first_imgThe BBCSSO who have been majorly involved in cultural exchange and student interactions will be touring the country and the city for the first time ever. The orchestra is formed of 65 members who shall be holding a two-hour concert in which violinist Nicola Benedetti and composer James MacMillan will also be joining. Music education expert Paul Rissman will also mark his presence in two special concerts and workshops for students on 1 April.BBC Scottish Symphony Orchestra is on a three-city tour in March and April with concerts, educational workshops and exchange between students of India and Scotland. The visit is the centrepiece of the orchestra’s activities leading up to the 2014 Commonwealth Games.Gavin Reid, director, BBC SSO said, ‘We are thrilled to be celebrating the Commonwealth Games with such an exciting and ambitious programme of events celebrating and sharing the wonderful musical culture of both Scotland and India.’last_img read more

How to Build a Mobile App for Your Business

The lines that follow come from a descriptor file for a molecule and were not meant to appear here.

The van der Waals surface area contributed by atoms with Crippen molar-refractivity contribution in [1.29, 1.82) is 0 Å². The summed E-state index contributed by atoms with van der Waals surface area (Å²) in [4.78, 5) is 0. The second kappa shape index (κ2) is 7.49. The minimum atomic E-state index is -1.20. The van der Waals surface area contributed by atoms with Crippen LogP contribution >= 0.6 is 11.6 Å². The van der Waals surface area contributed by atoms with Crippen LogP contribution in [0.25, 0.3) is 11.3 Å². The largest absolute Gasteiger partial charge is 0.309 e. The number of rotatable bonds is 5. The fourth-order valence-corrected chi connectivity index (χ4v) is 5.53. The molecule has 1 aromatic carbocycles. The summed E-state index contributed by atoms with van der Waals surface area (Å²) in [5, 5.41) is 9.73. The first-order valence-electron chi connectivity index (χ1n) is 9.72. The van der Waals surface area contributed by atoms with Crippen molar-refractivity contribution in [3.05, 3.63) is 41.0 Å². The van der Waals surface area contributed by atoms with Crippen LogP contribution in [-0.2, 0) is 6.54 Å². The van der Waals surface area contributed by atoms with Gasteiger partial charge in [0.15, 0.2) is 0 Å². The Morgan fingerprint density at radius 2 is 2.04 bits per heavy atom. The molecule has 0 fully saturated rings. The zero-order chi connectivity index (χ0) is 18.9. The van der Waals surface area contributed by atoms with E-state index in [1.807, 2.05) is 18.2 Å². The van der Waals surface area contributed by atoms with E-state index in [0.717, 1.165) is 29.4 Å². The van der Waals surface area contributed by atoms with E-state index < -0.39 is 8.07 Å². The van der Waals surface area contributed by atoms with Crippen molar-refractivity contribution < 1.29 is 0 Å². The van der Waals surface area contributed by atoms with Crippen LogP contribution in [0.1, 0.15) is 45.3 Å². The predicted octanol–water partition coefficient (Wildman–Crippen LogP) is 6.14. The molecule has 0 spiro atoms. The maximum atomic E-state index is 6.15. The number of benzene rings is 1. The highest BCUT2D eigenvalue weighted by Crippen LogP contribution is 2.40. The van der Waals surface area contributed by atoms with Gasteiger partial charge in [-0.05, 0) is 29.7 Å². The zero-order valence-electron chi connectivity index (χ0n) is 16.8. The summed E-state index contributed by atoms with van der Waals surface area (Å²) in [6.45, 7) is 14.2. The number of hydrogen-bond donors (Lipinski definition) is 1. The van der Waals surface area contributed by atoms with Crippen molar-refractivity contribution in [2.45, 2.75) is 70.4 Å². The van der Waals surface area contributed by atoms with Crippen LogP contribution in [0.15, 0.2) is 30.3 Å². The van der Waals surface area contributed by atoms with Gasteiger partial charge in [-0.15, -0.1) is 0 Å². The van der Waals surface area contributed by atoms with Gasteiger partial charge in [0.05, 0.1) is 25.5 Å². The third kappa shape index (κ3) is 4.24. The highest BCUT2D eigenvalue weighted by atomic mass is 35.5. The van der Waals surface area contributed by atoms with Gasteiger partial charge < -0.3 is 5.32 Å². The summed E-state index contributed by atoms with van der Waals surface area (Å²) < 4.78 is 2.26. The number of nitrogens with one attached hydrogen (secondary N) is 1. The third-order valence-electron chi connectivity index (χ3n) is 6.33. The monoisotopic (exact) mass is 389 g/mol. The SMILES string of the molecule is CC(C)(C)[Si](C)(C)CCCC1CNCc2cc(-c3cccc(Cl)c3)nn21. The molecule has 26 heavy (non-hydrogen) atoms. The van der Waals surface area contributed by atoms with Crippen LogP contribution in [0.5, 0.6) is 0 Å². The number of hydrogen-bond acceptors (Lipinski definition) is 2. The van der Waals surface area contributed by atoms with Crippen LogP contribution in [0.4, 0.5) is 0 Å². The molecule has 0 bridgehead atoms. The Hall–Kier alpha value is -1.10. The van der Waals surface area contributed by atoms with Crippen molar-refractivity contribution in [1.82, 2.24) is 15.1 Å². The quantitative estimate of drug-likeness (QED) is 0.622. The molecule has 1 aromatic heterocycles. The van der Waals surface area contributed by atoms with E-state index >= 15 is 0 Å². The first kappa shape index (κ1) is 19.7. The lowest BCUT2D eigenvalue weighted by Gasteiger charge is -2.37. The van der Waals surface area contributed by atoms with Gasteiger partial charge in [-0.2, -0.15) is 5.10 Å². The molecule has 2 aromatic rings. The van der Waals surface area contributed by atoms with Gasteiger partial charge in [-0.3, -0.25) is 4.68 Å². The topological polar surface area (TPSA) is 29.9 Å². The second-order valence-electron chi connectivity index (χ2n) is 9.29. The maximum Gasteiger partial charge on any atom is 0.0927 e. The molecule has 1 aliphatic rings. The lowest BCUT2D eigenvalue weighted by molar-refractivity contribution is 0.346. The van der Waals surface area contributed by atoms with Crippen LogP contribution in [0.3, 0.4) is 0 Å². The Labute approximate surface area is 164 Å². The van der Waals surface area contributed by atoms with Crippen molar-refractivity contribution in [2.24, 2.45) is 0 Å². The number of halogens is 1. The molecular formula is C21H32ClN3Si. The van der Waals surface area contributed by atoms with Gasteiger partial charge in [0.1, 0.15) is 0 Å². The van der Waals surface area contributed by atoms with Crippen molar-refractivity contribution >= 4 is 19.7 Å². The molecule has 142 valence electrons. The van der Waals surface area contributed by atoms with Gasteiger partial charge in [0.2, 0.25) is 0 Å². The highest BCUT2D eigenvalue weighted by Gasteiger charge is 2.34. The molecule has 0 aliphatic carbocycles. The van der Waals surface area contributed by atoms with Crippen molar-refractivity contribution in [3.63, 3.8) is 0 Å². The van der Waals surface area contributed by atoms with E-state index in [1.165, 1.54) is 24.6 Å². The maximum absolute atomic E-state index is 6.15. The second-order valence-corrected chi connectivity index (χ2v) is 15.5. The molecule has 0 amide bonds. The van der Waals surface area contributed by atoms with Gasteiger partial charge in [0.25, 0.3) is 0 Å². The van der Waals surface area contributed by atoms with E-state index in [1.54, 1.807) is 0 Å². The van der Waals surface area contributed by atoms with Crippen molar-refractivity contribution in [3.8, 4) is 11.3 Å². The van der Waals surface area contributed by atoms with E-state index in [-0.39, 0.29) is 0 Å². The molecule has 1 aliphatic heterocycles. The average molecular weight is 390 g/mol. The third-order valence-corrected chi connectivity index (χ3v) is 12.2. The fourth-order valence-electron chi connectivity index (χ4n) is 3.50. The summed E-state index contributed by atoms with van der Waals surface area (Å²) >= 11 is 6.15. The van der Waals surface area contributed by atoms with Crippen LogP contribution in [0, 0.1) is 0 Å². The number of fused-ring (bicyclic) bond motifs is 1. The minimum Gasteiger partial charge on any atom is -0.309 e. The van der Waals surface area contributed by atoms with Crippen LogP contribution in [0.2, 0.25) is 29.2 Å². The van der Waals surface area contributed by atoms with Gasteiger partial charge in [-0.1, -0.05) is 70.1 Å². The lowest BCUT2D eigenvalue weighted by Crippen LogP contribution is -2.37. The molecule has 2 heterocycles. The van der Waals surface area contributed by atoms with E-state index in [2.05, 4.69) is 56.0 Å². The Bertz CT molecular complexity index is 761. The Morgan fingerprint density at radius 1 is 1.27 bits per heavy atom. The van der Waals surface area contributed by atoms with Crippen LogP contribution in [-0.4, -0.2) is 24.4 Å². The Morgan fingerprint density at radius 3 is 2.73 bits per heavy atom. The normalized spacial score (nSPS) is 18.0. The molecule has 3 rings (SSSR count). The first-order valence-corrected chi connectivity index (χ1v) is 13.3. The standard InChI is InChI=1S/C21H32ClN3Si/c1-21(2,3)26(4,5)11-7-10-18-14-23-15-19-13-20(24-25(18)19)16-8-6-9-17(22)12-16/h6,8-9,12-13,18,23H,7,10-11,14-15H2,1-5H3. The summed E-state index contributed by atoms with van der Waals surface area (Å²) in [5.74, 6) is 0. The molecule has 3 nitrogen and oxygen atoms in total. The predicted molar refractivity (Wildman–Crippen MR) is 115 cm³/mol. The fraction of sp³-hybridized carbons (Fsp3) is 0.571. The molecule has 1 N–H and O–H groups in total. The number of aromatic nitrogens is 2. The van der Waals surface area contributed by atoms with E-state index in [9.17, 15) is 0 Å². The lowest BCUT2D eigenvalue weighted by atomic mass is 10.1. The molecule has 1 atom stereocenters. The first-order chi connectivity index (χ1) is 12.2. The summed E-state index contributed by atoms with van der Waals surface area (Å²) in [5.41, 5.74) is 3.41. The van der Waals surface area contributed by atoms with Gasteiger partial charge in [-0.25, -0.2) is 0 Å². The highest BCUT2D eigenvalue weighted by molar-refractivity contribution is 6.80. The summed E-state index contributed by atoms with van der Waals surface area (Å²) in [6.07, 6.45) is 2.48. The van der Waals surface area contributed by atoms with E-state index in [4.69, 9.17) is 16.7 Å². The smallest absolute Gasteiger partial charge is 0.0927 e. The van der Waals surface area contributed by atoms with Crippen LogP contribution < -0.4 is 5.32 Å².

first_img Register Now » This story appears in the October 2011 issue of . Subscribe » October 13, 2011 Free Webinar | Sept. 9: The Entrepreneur’s Playbook for Going Global 5 min read Mobile applications are no longer an option for small businesses–they’re a necessity. Digital research firm comScore reports that nearly 40 percent of American mobile subscribers accessed downloaded apps in June. And, according to a consumer survey conducted earlier this year by MTV Networks, 91 percent of respondents said apps expose them to new things; 77 percent compared apps to personal assistants; and 83 percent of daily mobile app users reported believing they’re “addicted” to apps.Related: The Best Mobile Apps for BusinessThe fundamental appeal of branded, business-centric mobile applications is clear: Whatever your company does online can also be done on smartphones, which adds portability, location targeting and other cutting-edge technological enhancements to the mix. The potential of mobile apps extends far beyond marketing. Sure, companies can leverage applications to promote their products and services, reaching on-the-go consumers looking for compelling places to shop or grab lunch. But mobile apps can also support online purchase transactions, customer loyalty programs, turn-by-turn directions and social media interactions.Even so, more than three years after Apple first opened its App Store and two years after Google responded with its Android Market, the majority of branded apps available for download promote large, Fortune 500 businesses–not the local restaurants and retailers who stand to benefit most. Chalk that up to cost considerations: Contract app development projects alone can cost anywhere from $3,000 to $8,000, exceeding the budget of the average startup entrepreneur. And that doesn’t even take into account ongoing maintenance and software upgrades.”If you can type in an e-mail address, you can create a mobile app.”– Michael Schneider,Mobile RoadieEnter Mobile Roadie. The Beverly Hills, Calif.-based firm offers an automated turnkey platform that gives its clients the ability to build and manage their own customizable iPhone and Android apps in a matter of minutes. Just upload the desired content and information, and Mobile Roadie handles the rest, including the app store submission process. Best of all, Mobile Roadie pricing begins at $499 for initial setup and $29 per month for ongoing support.Related: Why Mobile-Friendly Websites Are Critical to Your Strategy”If you can type in an e-mail address, you can create a mobile app,” says Mobile Roadie CEO Michael Schneider. “Every brand and business has its superfans–the people who are most loyal to that brand, and who go out of their way to promote it. Mobile apps enable them to promote your brand, share your content on Facebook and Twitter and be a more loyal patron and consumer.”All fledgling businesses should factor mobile apps into their plans from the outset. Creating an app using the Mobile Roadie platform is the easy part. Knowing what you want the app to do–and which consumer segments you wish to reach–can pose a bigger challenge.Here are five lessons all smartphone savants must learn:1. Know what message you want to send. “Before you start working on your app, make sure you know what you’re selling, what you’re about and the look and feel you want, like your logo colors and font,” Schneider says. “You also need to know what content you want to put in. You can integrate your app with your blog or your YouTube channel, but that only works if you have existing content.”2. Understand your audience. “Mobile applications are where people are going to interact with their favorite brands, but you have to know what your customers are interested in,” Schneider says. “Apps allow for new kinds of user experiences and a different community feel than the web, which results in real engagement and commerce opportunities. Fans and users spend more money in apps compared to websites, and they come back more. But you have to drive loyalty, whether that’s by pushing messages or having visual content.”3. Clarify what you want your app to achieve. “Whether or not an app is successful depends on the goal,” Schneider says. “Is it the total number of downloads, or how often people are coming back? How responsive are customers when offers are pushed out? How viral is your content? Or is it how many people are opting in and giving you their e-mail address?”4. Forget about BlackBerry, Win-dows Phone and Palm. As of June, Android controlled 40.1 percent of the U.S. smartphone market, and Apple’s iOS captured 26.6 percent market share. Both are growing each month. Their rivals are fading fast. “iPhone and Android are all that matters. Everything else is irrelevant,” Schneider says. “Entrepreneurs don’t have to think it’s one or the other. With Mobile Roadie, you can do the work once and launch your app on iPhone and Android. It’s not cost-prohibitive, so there’s no reason not to do both.”5. Fasten your seat belt. “Small businesses can really take advantage of the perception that apps are only for large companies,” Schneider says. “Home Depot has an app, but people don’t expect Joe’s Hardware to have an app. It’s an impressive thing for any business to have, like a website was 20 years ago. It sets your company apart, and it puts you on the same playing field as the big boys.” Growing a business sometimes requires thinking outside the box.last_img read more